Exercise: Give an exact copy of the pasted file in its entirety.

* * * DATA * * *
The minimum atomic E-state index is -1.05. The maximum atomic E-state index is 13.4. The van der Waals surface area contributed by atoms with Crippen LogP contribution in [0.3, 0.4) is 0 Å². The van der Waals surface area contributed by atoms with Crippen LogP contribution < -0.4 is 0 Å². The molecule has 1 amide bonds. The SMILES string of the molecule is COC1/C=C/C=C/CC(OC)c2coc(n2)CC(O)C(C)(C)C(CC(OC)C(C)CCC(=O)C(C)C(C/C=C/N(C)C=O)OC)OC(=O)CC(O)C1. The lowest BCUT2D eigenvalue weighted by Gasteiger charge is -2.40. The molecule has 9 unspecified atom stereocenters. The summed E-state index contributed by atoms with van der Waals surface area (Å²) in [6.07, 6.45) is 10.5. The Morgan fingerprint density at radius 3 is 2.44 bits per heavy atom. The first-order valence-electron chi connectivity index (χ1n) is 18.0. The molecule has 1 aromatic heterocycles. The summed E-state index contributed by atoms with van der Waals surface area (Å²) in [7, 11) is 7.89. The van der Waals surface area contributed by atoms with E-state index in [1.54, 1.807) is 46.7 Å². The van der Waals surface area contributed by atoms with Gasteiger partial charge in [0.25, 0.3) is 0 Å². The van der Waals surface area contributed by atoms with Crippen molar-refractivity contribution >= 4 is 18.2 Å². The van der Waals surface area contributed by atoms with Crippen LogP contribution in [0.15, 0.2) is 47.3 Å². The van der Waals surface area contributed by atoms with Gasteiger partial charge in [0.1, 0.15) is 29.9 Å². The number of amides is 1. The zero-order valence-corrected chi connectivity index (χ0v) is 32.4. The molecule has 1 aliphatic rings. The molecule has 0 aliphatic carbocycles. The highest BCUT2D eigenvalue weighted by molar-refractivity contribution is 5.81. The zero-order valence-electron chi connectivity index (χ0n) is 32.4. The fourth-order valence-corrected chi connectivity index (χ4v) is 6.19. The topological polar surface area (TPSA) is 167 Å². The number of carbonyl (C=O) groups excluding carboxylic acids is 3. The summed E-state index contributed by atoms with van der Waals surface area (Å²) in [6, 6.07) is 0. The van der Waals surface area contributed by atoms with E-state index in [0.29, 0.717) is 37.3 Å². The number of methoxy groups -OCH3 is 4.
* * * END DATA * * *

The minimum atomic E-state index is -1.05. The maximum atomic E-state index is 13.4. The van der Waals surface area contributed by atoms with Crippen LogP contribution in [0.3, 0.4) is 0 Å². The van der Waals surface area contributed by atoms with Crippen LogP contribution < -0.4 is 0 Å². The molecule has 1 amide bonds. The SMILES string of the molecule is COC1/C=C/C=C/CC(OC)c2coc(n2)CC(O)C(C)(C)C(CC(OC)C(C)CCC(=O)C(C)C(C/C=C/N(C)C=O)OC)OC(=O)CC(O)C1. The lowest BCUT2D eigenvalue weighted by Gasteiger charge is -2.40. The molecule has 9 unspecified atom stereocenters. The summed E-state index contributed by atoms with van der Waals surface area (Å²) in [6.07, 6.45) is 10.5. The Morgan fingerprint density at radius 3 is 2.44 bits per heavy atom. The first-order valence-electron chi connectivity index (χ1n) is 18.0. The molecule has 1 aromatic heterocycles. The summed E-state index contributed by atoms with van der Waals surface area (Å²) in [7, 11) is 7.89. The van der Waals surface area contributed by atoms with E-state index in [1.54, 1.807) is 46.7 Å². The van der Waals surface area contributed by atoms with Gasteiger partial charge in [0.25, 0.3) is 0 Å². The van der Waals surface area contributed by atoms with Crippen molar-refractivity contribution >= 4 is 18.2 Å². The van der Waals surface area contributed by atoms with Crippen LogP contribution in [0.15, 0.2) is 47.3 Å². The van der Waals surface area contributed by atoms with Gasteiger partial charge in [0.1, 0.15) is 29.9 Å². The number of amides is 1. The zero-order valence-corrected chi connectivity index (χ0v) is 32.4. The molecule has 1 aliphatic rings. The molecule has 0 aliphatic carbocycles. The highest BCUT2D eigenvalue weighted by molar-refractivity contribution is 5.81. The zero-order valence-electron chi connectivity index (χ0n) is 32.4. The fourth-order valence-corrected chi connectivity index (χ4v) is 6.19. The topological polar surface area (TPSA) is 167 Å². The number of carbonyl (C=O) groups excluding carboxylic acids is 3. The summed E-state index contributed by atoms with van der Waals surface area (Å²) in [6, 6.07) is 0. The van der Waals surface area contributed by atoms with E-state index in [0.29, 0.717) is 37.3 Å². The number of methoxy groups -OCH3 is 4.